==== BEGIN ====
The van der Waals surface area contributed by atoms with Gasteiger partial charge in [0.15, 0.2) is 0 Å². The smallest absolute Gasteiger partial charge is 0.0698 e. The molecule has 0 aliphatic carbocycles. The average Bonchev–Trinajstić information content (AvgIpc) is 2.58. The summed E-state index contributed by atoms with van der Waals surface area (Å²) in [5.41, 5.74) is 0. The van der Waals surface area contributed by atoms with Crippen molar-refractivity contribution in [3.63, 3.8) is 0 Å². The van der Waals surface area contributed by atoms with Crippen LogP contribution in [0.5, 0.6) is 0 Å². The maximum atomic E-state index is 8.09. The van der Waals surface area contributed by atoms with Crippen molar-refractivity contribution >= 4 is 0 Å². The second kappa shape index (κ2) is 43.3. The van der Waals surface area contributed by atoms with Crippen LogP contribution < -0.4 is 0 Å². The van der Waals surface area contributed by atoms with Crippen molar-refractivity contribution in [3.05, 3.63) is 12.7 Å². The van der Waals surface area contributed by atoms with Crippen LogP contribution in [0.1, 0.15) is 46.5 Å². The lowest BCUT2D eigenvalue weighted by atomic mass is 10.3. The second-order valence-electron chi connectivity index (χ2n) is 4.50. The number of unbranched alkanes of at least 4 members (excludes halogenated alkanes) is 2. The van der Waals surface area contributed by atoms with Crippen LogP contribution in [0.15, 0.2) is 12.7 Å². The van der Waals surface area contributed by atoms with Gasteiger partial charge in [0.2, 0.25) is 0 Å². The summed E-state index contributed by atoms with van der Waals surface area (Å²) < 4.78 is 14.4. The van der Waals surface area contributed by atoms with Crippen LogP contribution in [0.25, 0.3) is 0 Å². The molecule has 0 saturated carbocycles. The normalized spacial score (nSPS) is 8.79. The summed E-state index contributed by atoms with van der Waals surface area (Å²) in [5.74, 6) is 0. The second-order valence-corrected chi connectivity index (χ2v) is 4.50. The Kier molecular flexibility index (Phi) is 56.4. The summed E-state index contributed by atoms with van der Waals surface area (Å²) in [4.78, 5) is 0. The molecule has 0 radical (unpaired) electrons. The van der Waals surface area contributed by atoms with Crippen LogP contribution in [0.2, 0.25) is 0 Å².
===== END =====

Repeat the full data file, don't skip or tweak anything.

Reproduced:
The van der Waals surface area contributed by atoms with Gasteiger partial charge in [0.15, 0.2) is 0 Å². The smallest absolute Gasteiger partial charge is 0.0698 e. The molecule has 0 aliphatic carbocycles. The average Bonchev–Trinajstić information content (AvgIpc) is 2.58. The summed E-state index contributed by atoms with van der Waals surface area (Å²) in [5.41, 5.74) is 0. The van der Waals surface area contributed by atoms with Crippen molar-refractivity contribution in [3.63, 3.8) is 0 Å². The van der Waals surface area contributed by atoms with Crippen LogP contribution in [0.5, 0.6) is 0 Å². The maximum atomic E-state index is 8.09. The van der Waals surface area contributed by atoms with Crippen molar-refractivity contribution >= 4 is 0 Å². The second kappa shape index (κ2) is 43.3. The van der Waals surface area contributed by atoms with Crippen LogP contribution < -0.4 is 0 Å². The van der Waals surface area contributed by atoms with Crippen molar-refractivity contribution in [3.05, 3.63) is 12.7 Å². The van der Waals surface area contributed by atoms with Crippen LogP contribution in [0.1, 0.15) is 46.5 Å². The lowest BCUT2D eigenvalue weighted by atomic mass is 10.3. The second-order valence-electron chi connectivity index (χ2n) is 4.50. The number of unbranched alkanes of at least 4 members (excludes halogenated alkanes) is 2. The van der Waals surface area contributed by atoms with Crippen LogP contribution in [0.15, 0.2) is 12.7 Å². The van der Waals surface area contributed by atoms with Gasteiger partial charge in [0.2, 0.25) is 0 Å². The summed E-state index contributed by atoms with van der Waals surface area (Å²) < 4.78 is 14.4. The van der Waals surface area contributed by atoms with Crippen LogP contribution in [0.25, 0.3) is 0 Å². The molecule has 0 saturated carbocycles. The normalized spacial score (nSPS) is 8.79. The summed E-state index contributed by atoms with van der Waals surface area (Å²) in [5.74, 6) is 0. The second-order valence-corrected chi connectivity index (χ2v) is 4.50. The Kier molecular flexibility index (Phi) is 56.4. The summed E-state index contributed by atoms with van der Waals surface area (Å²) in [4.78, 5) is 0. The molecule has 0 radical (unpaired) electrons. The van der Waals surface area contributed by atoms with Crippen LogP contribution in [0.2, 0.25) is 0 Å².